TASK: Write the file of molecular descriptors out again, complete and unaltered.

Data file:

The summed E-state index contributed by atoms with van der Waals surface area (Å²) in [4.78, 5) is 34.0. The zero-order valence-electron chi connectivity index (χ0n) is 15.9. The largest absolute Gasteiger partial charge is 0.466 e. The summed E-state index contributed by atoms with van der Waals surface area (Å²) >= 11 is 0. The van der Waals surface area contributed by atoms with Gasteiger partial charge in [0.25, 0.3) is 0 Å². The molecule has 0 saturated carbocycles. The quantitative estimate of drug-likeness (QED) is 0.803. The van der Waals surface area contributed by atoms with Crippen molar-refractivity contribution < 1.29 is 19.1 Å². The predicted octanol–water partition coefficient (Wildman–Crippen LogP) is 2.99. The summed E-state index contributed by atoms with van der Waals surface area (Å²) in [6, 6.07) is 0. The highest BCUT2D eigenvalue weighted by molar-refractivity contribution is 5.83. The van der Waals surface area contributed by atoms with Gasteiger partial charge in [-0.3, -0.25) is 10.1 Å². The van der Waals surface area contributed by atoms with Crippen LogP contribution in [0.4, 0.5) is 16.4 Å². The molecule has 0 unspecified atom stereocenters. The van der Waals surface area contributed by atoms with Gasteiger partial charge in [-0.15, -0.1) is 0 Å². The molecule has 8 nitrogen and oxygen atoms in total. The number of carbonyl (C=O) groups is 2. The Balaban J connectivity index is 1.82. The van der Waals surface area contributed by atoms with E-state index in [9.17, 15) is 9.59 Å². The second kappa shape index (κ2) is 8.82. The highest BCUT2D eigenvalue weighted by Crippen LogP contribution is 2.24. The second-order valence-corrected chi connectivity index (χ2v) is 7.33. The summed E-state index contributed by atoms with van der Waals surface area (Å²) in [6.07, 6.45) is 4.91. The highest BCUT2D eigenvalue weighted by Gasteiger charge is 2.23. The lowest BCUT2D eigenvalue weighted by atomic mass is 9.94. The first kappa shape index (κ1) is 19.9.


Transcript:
The summed E-state index contributed by atoms with van der Waals surface area (Å²) in [4.78, 5) is 34.0. The zero-order valence-electron chi connectivity index (χ0n) is 15.9. The largest absolute Gasteiger partial charge is 0.466 e. The summed E-state index contributed by atoms with van der Waals surface area (Å²) >= 11 is 0. The van der Waals surface area contributed by atoms with Gasteiger partial charge in [0.25, 0.3) is 0 Å². The molecule has 0 saturated carbocycles. The quantitative estimate of drug-likeness (QED) is 0.803. The van der Waals surface area contributed by atoms with Crippen molar-refractivity contribution < 1.29 is 19.1 Å². The predicted octanol–water partition coefficient (Wildman–Crippen LogP) is 2.99. The summed E-state index contributed by atoms with van der Waals surface area (Å²) in [6, 6.07) is 0. The highest BCUT2D eigenvalue weighted by molar-refractivity contribution is 5.83. The van der Waals surface area contributed by atoms with Gasteiger partial charge in [-0.3, -0.25) is 10.1 Å². The van der Waals surface area contributed by atoms with Crippen LogP contribution in [0.4, 0.5) is 16.4 Å². The molecule has 0 unspecified atom stereocenters. The van der Waals surface area contributed by atoms with Gasteiger partial charge in [-0.15, -0.1) is 0 Å². The molecule has 8 nitrogen and oxygen atoms in total. The number of carbonyl (C=O) groups is 2. The Balaban J connectivity index is 1.82. The van der Waals surface area contributed by atoms with E-state index in [9.17, 15) is 9.59 Å². The second kappa shape index (κ2) is 8.82. The highest BCUT2D eigenvalue weighted by Crippen LogP contribution is 2.24. The second-order valence-corrected chi connectivity index (χ2v) is 7.33. The summed E-state index contributed by atoms with van der Waals surface area (Å²) in [6.07, 6.45) is 4.91. The highest BCUT2D eigenvalue weighted by Gasteiger charge is 2.23. The lowest BCUT2D eigenvalue weighted by atomic mass is 9.94. The first kappa shape index (κ1) is 19.9.